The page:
After Jesus spoke about being the Bread of Life and that those who eat his flesh and drink his blood would have eternal life, he turns to his disciples and asks “do you also wish to go away? For such a great gift received what do we say to Jesus regarding his offering himself to us?
This is a meditation on this Gospel from one of my sisters:
“Master, to whom shall we go? . . . you are the Holy One of God.”
Just as in the Synoptic Gospels Peter proclaims Jesus as the Messiah, so here in John’s Gospel he proclaims Jesus as the Holy One of God, who has the words of eternal life. Peter has come to believe in Jesus’ divine origin. This must have been a bittersweet moment for Jesus. It is bitter because many of his disciples refuse to accept his teaching on the Eucharist and leave him, and also because Jesus knows that one of the Twelve will betray him. But it is sweet because Peter, in the name of his companions, professes belief that the Master was sent by God.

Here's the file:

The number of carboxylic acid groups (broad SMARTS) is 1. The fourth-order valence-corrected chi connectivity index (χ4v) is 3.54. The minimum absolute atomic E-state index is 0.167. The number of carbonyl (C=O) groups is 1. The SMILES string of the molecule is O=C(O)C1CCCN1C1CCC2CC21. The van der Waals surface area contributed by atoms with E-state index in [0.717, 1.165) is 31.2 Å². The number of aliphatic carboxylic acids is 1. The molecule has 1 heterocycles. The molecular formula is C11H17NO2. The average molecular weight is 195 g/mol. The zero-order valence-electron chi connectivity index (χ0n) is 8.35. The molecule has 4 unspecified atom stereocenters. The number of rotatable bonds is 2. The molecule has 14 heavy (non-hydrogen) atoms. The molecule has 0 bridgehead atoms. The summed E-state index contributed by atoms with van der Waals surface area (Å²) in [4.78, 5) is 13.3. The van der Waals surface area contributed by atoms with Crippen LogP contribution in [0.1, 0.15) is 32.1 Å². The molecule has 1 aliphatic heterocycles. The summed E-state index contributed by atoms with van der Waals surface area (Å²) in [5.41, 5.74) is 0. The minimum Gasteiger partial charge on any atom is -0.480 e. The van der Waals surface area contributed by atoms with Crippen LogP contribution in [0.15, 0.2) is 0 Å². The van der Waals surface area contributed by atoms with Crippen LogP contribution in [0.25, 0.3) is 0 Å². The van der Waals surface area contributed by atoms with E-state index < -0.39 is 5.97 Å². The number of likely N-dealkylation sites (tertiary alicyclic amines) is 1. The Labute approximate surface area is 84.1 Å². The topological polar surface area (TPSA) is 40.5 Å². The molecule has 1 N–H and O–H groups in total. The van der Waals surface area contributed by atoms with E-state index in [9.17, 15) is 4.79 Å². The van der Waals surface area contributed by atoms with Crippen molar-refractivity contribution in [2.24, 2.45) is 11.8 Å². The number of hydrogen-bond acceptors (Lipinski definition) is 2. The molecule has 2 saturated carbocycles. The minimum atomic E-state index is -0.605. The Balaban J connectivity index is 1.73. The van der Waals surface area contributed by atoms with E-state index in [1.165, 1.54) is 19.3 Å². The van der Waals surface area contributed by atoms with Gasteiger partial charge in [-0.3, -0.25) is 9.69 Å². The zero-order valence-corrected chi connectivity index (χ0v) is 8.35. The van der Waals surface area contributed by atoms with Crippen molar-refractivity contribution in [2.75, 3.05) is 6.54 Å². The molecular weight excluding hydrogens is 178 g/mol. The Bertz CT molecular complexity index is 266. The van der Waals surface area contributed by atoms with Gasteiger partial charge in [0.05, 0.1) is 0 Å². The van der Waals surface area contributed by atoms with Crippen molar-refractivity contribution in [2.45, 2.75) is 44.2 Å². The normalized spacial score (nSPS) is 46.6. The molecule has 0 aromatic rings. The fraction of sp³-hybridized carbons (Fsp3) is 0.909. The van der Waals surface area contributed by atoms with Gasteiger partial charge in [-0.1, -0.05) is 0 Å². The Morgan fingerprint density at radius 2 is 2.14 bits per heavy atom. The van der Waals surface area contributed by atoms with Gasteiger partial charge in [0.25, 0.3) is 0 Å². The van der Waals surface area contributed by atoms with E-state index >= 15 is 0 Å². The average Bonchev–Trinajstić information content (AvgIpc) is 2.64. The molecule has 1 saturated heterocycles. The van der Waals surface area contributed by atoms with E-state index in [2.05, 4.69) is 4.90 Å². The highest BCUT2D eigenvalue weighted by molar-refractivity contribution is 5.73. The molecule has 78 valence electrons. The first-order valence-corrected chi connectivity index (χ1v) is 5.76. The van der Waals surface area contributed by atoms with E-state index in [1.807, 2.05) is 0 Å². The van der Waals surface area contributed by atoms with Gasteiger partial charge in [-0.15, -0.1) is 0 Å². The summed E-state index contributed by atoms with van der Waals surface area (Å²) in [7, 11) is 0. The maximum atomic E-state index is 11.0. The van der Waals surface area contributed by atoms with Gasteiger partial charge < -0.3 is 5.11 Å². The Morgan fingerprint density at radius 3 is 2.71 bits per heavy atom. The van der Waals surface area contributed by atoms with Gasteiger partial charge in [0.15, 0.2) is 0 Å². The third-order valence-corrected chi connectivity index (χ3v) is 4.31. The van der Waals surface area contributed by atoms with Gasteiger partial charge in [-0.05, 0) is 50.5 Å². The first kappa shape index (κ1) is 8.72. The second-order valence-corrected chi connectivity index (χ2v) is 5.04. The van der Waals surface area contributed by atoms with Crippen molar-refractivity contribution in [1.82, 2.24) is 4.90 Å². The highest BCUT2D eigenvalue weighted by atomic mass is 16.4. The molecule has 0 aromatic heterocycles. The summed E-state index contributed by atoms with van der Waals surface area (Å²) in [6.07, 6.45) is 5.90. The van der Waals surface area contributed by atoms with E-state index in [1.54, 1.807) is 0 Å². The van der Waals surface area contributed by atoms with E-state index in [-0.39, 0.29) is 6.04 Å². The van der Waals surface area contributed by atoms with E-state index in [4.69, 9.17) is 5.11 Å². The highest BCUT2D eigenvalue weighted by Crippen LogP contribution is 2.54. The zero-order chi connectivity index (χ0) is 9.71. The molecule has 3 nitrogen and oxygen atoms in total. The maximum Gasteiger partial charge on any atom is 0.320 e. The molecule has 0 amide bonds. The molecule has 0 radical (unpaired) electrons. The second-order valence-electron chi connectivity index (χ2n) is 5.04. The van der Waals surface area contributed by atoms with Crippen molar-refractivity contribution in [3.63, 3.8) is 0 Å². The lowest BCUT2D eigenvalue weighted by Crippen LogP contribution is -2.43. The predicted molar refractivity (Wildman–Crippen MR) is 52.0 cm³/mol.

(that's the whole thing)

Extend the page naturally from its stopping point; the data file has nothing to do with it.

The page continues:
I wonder if Peter was receptive to divine illumination because of his love for the Master. I wonder, too, whether he later mulled over what he had impulsively exclaimed and made some connection with the Scriptures. For example, in Deuteronomy God promises to send a prophet “like Moses” to whom the people would listen (see Dt 18:15–19). Isaiah promises that someday Israel’s teacher would no longer hide himself; people would see him with their own eyes (see Is 30:20). The wisdom books (Proverbs, Wisdom, and Sirach) tell of God’s personified Wisdom, described as coming forth from the Most High to carry out his bidding in the world. If Peter and the others didn’t recall those passages then, they certainly would in the future.
We, too, profess that Jesus is the Holy One of God, sent into the world with the words of eternal life. We meditate on these words and try to live by them. How can we help friends and family members find the light and strength that we ourselves draw from the Gospel?